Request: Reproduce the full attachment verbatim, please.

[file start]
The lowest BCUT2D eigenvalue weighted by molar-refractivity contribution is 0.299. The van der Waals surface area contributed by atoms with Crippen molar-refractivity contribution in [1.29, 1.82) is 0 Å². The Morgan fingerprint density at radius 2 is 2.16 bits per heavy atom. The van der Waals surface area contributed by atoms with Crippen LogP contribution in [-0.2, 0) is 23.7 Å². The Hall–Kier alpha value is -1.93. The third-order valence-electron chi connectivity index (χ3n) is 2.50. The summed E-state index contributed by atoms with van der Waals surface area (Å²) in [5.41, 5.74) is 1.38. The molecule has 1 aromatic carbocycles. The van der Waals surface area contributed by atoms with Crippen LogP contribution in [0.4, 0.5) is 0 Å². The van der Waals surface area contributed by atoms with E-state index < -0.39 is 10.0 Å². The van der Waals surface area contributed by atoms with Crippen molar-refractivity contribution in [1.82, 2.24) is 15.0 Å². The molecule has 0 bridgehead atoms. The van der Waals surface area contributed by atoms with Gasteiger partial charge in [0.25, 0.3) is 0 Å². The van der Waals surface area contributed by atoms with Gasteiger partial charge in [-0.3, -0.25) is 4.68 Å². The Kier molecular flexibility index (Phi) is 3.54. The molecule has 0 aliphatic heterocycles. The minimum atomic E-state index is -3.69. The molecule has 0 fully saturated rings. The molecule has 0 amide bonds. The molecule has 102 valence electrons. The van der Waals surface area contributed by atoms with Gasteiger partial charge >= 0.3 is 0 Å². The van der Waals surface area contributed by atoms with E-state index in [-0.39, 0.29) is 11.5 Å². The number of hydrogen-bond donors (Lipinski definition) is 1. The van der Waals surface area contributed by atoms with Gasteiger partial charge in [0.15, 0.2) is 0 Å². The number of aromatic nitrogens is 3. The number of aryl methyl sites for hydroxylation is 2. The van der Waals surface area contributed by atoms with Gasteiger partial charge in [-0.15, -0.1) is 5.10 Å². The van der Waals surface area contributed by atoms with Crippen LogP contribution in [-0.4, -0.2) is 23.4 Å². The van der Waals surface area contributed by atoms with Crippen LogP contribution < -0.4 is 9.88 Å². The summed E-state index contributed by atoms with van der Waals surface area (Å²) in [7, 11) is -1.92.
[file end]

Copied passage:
The lowest BCUT2D eigenvalue weighted by molar-refractivity contribution is 0.299. The van der Waals surface area contributed by atoms with Crippen molar-refractivity contribution in [1.29, 1.82) is 0 Å². The Morgan fingerprint density at radius 2 is 2.16 bits per heavy atom. The van der Waals surface area contributed by atoms with Crippen LogP contribution in [-0.2, 0) is 23.7 Å². The Hall–Kier alpha value is -1.93. The third-order valence-electron chi connectivity index (χ3n) is 2.50. The summed E-state index contributed by atoms with van der Waals surface area (Å²) in [5.41, 5.74) is 1.38. The molecule has 1 aromatic carbocycles. The van der Waals surface area contributed by atoms with Crippen LogP contribution in [0.4, 0.5) is 0 Å². The van der Waals surface area contributed by atoms with E-state index < -0.39 is 10.0 Å². The van der Waals surface area contributed by atoms with Crippen molar-refractivity contribution in [1.82, 2.24) is 15.0 Å². The molecule has 0 bridgehead atoms. The van der Waals surface area contributed by atoms with Gasteiger partial charge in [0.25, 0.3) is 0 Å². The van der Waals surface area contributed by atoms with Gasteiger partial charge in [-0.3, -0.25) is 4.68 Å². The Kier molecular flexibility index (Phi) is 3.54. The molecule has 0 aliphatic heterocycles. The minimum atomic E-state index is -3.69. The molecule has 0 fully saturated rings. The molecule has 0 amide bonds. The molecule has 102 valence electrons. The van der Waals surface area contributed by atoms with Gasteiger partial charge >= 0.3 is 0 Å². The van der Waals surface area contributed by atoms with E-state index in [-0.39, 0.29) is 11.5 Å². The number of hydrogen-bond donors (Lipinski definition) is 1. The van der Waals surface area contributed by atoms with Gasteiger partial charge in [0.15, 0.2) is 0 Å². The number of aromatic nitrogens is 3. The number of aryl methyl sites for hydroxylation is 2. The van der Waals surface area contributed by atoms with Gasteiger partial charge in [-0.15, -0.1) is 5.10 Å². The van der Waals surface area contributed by atoms with Crippen LogP contribution in [-0.4, -0.2) is 23.4 Å². The van der Waals surface area contributed by atoms with Crippen LogP contribution < -0.4 is 9.88 Å². The summed E-state index contributed by atoms with van der Waals surface area (Å²) in [7, 11) is -1.92.